Negotiation and game theory (Getting to Yes by Roger Fisher and William Ury is a favorite) are taught in business schools  and schools of government the world over, but apparently not to India’s mandarins. One of the cardinal principles is that you must be fully prepared with three alternatives: a) the desired goal, b) the compromise you can live with even though it is less than ideal, and c) the walk-away position. These alternatives are decided on ahead of time, and negotiators will not deviate from them. They will walk away if they cannot get to at least the compromise situation.

But Indians attempt to wing it and figure out their alternatives on the fly, and get confused and rattled, and lose out.

In game theory, a negotiation can be modeled as a repeated Prisoner’s Dilemma game. The best known tactic is tit-for-tat, so that if the adversary cooperates, you cooperate the next time; but if they betray you, you betray them the next time. Alas, Indians cooperate all the time, which means there is no penalty to Pakistan for betrayal; their payoff is better if they betray, so they will do it every time. Exhibit A: the 91,000 prisoners India released after the Bangladesh War. Exhibit B: Sharm-al-Sheikh, where the unfair equivalence of Baluchistan with Kashmir was accepted.

Similarly, communist insurgents have learned that they can offer talks and ceasefires, use the respite to re-arm themselves, and then turned around and betray the good faith. There is no consequence to them for their behavior.

In other words, India’s negotiation skills are extremely poor. It is best to not expect any miracles from these palavers.

However, it is intriguing that the Indian side literally ambushed the Pakistanis on February 25, 2010 with dossiers about three serving Pakistani Army officers accused of supporting terrorism. This more or less accuses Pakistan directly of being a terrorist state.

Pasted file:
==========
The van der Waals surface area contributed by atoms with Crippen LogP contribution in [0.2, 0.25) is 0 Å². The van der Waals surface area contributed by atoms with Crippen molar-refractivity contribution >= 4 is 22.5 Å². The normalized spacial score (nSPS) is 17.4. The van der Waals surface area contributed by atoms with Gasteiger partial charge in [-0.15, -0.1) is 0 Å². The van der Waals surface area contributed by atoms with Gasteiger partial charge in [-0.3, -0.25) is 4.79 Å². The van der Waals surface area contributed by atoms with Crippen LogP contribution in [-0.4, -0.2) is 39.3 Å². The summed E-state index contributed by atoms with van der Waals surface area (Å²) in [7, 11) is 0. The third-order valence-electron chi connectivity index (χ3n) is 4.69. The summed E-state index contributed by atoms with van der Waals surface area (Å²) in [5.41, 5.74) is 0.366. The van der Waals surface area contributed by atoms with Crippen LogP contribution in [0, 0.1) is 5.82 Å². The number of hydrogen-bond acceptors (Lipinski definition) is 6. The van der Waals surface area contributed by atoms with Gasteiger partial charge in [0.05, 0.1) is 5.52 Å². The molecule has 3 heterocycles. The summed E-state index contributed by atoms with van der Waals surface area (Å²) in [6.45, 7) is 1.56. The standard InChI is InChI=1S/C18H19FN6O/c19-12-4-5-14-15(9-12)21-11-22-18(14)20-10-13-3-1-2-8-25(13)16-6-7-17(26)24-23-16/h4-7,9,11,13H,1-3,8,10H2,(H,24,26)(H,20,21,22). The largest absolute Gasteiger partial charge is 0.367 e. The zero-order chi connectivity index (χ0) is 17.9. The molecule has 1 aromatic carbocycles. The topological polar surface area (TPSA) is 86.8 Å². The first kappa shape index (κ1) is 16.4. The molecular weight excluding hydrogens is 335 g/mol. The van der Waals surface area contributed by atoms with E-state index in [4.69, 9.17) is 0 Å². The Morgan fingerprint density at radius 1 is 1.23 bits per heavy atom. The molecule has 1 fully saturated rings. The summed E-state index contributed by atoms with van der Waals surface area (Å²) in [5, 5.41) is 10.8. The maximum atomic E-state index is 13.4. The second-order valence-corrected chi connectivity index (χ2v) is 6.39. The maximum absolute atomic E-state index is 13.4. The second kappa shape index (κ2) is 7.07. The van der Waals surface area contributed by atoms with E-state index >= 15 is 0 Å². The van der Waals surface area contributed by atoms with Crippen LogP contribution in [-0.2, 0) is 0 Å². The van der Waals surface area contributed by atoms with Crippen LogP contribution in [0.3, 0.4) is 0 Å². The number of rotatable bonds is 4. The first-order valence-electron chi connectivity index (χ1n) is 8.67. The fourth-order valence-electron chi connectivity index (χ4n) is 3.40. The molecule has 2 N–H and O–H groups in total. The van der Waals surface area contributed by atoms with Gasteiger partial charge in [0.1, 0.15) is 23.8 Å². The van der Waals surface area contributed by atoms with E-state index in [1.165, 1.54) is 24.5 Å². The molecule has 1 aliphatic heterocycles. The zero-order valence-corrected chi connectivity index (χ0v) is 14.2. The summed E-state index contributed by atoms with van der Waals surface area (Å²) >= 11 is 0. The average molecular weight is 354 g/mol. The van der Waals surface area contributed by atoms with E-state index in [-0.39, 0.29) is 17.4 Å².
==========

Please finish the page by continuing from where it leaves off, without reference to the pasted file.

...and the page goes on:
This is an interesting new situation: apparently an India that can say no.

But in response, there was a chilling editorial in the New York Times the very next day titled “India and Pakistan (Barely) Talk.” It displayeds barely-concealed annoyance: “No future discussions were scheduled. That is not enough, for the United States…” There was also a worrisome statement: “In 2007, after three years of secret negotiations, the two sides were reportedly close to a deal to create an autonomous, demilitarized region in Kashmir.” In other words, a secret American-brokered deal is in the wings regarding Kashmir, and that will be a disaster for India.

There is a simple first step that India needs to take. Following Shakespeare’s dictum in Hamlet: “This above all: to thine own self be true,” India should clarify exactly what its strategic long-term goals are: for instance, to be the number one economic power in the world. Once there is clarity about goals, the rest will follow logically.

A version of this opinion appeared in the Indian newspaper Daily News and Analysis.